Fire & Water #228 – Doomsday Clock #8 & #9

In this mini-episode, Shag shares his reaction to Firestorm's recent appearance in DOOMSDAY CLOCK #8 & #9. He describes reading these comics as a roller-coaster of curiosity, then discomfort, then shock, then horror, then anger & then cursing. Lots of cursing. And finally Shag shares why he believes things will be okay in the long-term for Firestorm.

Fair warning, there will be SPOILERS for these issues of DOOMSDAY CLOCK.

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Opening theme, "That Time is Now," by Michael Kohler.  Closing music by The Bad Mamma Jammas.

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5 responses to “Fire & Water #228 – Doomsday Clock #8 & #9

  1. After #8 I was really worried Johns was going to go for ‘Martin Stein has been dead for years, these days Ronnie is just hallucinating.’. That issue was written to make that possible, not ever showing the traditional ghostly head. Now I wish that was all that it was. But I’m fairly sure that almost everything here will be undone by the end.

  2. Although I was never a “Firestorm Guy” I get your passion for the character as I have the same passion for Wally West Flash. (No dig on Barry! He’s great and all! But Wally is MY Flash!) That being said, I actually have been enjoying Doomsday Clock….(Certainly way more than I have Heroes in Crisis!)
    I have had issues regarding Geoff Johns writing before this. I never thought of “Daddy Issues” in regards to Johns’ choices regarding his storylines. What I know about him is that his sister Courtney, died in a plane crash and he gave her a new life in the form of Stargirl Courtney Whitmore. Of course, this was a real tragedy and not one I’d wish on anyone. However Johns has been so affected by the tragedy that he has made all of his characters endure one kind of tragedy or another.
    Like you I am waiting to see how this all plays out. I hope this isn’t bad news for Firestorm fans…at the same time, I also hope that we don’t see DC pull a bait and switch as they did with Captain Atom and Hawk in Armageddon 2001

    1. After re-reading my comments I’ve come to regret them. While I do feel that he does seem to come at Superheroes from a view that I don’t agree with, (Tragic Origins make more interesting heroes.) I really shouldn’t have put it in a way that is so dismissive of Mr. Johns loss.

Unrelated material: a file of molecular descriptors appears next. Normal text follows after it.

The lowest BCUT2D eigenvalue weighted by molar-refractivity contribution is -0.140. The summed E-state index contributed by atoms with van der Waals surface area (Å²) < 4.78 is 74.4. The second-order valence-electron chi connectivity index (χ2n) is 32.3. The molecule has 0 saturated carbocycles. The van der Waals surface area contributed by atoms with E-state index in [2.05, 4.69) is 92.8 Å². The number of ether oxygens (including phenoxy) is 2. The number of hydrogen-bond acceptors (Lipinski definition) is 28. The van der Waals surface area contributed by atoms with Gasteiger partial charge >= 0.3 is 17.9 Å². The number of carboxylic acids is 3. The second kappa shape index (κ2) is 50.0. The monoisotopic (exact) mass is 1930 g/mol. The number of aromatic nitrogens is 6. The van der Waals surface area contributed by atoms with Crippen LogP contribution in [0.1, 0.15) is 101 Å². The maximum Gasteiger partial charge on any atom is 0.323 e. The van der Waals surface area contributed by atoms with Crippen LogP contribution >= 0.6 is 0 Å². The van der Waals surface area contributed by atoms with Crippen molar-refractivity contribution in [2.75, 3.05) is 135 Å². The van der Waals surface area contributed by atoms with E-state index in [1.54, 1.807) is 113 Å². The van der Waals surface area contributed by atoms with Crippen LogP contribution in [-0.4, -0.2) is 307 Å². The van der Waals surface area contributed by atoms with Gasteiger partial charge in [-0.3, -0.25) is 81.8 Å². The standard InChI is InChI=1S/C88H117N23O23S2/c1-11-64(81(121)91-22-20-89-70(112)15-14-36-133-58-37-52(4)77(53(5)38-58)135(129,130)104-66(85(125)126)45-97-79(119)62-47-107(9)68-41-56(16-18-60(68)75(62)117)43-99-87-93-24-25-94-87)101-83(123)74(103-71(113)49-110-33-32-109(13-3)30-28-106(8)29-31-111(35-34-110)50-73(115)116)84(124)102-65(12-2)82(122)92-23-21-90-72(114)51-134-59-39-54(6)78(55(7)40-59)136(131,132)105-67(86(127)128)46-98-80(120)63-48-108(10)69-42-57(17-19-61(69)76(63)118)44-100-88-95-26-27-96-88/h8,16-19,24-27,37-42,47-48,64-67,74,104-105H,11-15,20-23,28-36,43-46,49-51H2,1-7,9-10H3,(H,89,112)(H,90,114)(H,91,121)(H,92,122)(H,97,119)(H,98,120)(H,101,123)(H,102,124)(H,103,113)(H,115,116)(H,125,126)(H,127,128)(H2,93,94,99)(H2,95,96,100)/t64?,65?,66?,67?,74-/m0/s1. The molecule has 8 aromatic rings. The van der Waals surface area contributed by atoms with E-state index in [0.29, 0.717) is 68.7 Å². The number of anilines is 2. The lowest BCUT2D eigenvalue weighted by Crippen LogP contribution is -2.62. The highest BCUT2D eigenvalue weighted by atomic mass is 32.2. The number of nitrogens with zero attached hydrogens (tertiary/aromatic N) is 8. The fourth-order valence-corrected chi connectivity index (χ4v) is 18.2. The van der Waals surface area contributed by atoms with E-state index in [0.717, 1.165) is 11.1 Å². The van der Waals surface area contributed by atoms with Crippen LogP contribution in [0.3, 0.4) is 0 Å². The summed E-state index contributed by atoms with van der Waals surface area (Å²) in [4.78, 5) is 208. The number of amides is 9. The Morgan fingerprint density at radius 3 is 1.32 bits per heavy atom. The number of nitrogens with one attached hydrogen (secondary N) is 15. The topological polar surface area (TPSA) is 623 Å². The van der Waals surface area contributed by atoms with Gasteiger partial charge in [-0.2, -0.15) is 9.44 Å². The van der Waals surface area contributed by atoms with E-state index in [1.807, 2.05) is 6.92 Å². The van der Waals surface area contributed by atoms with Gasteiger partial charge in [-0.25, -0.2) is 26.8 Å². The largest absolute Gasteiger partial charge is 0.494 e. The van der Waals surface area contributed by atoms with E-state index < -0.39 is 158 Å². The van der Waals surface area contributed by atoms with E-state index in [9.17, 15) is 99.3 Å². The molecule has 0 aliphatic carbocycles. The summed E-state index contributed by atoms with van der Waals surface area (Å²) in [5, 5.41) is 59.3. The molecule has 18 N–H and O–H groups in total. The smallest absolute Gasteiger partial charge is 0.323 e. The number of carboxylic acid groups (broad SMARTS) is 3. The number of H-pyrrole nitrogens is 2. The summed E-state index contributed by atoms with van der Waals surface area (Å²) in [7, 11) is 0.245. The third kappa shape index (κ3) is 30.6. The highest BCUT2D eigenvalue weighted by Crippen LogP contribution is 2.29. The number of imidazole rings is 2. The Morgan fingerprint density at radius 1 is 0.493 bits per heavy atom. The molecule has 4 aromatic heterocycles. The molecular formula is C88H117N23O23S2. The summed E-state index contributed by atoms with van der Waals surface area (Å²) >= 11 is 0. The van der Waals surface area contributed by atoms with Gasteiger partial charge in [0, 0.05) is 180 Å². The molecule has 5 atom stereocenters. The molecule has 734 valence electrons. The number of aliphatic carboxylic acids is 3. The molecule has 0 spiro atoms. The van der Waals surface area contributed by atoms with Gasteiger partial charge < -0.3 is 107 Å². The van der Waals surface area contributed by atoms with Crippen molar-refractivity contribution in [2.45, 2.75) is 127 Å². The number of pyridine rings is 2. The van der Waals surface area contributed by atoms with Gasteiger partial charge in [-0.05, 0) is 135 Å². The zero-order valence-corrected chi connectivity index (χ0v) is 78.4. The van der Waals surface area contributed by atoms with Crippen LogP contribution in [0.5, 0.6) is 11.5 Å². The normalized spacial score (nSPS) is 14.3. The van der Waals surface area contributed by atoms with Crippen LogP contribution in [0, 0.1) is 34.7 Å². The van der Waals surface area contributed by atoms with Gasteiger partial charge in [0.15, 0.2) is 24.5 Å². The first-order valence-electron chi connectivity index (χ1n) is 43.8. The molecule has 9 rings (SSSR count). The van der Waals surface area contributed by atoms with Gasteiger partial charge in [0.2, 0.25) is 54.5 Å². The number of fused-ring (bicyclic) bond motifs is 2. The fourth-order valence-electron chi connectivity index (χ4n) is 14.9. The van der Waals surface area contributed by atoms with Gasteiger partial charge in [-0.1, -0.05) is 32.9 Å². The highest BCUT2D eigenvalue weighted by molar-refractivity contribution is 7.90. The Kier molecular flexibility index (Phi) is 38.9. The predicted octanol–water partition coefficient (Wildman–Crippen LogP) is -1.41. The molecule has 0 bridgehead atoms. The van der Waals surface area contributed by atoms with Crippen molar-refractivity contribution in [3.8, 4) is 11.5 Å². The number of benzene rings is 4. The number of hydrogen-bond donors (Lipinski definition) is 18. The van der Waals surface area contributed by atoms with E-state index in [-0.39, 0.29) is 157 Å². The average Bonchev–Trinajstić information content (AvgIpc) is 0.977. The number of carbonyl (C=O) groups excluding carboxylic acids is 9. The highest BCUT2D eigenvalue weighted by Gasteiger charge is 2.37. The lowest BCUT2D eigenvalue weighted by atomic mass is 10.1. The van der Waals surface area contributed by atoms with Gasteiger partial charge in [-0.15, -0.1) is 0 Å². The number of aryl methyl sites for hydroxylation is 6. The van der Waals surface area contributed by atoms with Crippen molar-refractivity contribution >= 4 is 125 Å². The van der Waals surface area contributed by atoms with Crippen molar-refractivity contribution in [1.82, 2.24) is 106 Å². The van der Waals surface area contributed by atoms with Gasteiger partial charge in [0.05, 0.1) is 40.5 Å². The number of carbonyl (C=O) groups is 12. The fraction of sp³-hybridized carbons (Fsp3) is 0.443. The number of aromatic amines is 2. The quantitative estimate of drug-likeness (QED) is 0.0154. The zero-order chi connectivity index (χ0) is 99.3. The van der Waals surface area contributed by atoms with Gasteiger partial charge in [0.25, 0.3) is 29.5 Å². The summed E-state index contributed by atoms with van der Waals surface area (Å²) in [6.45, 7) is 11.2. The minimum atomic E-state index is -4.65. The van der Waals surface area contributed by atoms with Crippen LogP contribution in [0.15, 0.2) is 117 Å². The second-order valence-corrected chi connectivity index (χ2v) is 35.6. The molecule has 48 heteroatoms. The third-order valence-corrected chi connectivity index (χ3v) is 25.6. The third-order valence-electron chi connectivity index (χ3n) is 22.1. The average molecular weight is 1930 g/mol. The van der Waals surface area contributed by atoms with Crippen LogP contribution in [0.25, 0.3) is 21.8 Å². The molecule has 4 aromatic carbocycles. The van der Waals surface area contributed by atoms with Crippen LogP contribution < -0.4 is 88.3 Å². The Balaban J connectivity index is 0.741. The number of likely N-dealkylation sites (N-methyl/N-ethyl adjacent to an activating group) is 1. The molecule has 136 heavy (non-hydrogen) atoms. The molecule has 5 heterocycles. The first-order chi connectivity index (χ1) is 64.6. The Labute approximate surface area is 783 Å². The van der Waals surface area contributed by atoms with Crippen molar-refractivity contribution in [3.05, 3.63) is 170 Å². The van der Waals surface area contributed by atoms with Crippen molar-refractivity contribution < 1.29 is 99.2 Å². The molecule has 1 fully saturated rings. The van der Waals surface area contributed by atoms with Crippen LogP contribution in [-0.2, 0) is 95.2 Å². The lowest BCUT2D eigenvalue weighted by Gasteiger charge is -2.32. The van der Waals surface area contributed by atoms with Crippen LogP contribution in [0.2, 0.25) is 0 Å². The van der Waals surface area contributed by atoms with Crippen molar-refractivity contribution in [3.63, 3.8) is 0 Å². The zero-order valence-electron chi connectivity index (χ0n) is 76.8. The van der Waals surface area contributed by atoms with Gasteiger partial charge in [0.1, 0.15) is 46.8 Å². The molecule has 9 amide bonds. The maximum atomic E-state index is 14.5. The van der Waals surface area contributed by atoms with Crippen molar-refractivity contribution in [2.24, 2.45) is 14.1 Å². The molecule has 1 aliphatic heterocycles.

3. Another hero ruined by one huge event was John Stewart and his accidental destruction of an inhabited planet in Cosmic Odyssey. If not for the Justice League animated series essentially rewriting the character, I’m not sure he would have ever recovered from that event.

    I hope you’re right and and Johns pulls things out in the end, but often his “lighter” ending is a lot of smoke and mirrors. The DCU was supposed to lighten up after Infinite Crisis, but if anything, things got darker. I’m also not convinced DC has a real plan moving forward from this. The thrust of Rebirth was a lighter touch and a return to DC’s more noble sensibilities, but after a good solid year or so of comics in that vein, we’re back in the mud with this and Heroes in Crisis.

    Let’s hope Firestorm can make it out of this relatively unscathed.


  4. Again, all I know, post-80s, is what I hear on Fire & Water. I knew Firestorm right from his very first teaser ad. I bought the original issues. I bought Flash because Firestorm was the backup strip. I bought his “Fury of…” title for more than three years. I’ve rolled my eyes at every “big event” from DC over the last 25 years, but this got me to thinking. Not about the stupid “comic-booky conspiracy shadowy background manipulator” aspect, but about Firestorm’s origins. Ronnie Raymond, trying to impress a girl, joins a anti-nuclear power protest. In 1977. A quick search shows that there has been ONE nuclear power plant that has opened in the last 20 years, and precious few in the previous 20. This is the part of Firestorm’s origins that needs to be addressed. Ronnie’s fusion with Martin Stein needs to happen at a nuclear reactor. That needs to be updated, maybe to an academic setting.
    You know, I can accept nuclear accidents in comics causing unprecedented powers. That’s easy. I cannot accept that Martin Stein, 1.) worked simultaneously to bring his N-plant online, while also making sure that the regulators, insurance companies, utility companies, and civic authorities would NOT allow him to do so, 2.) convinced Eddie Earhart to create an “artificial turf” grass-roots organization to cover his plans to sabotage the plant, 3.) duped Cliff Carmichael into goading the new kid Ronnie into doing something specifically spontaneously stupid, 4.) did not account for Danton Black’s presence. Have I got that right, Shag?

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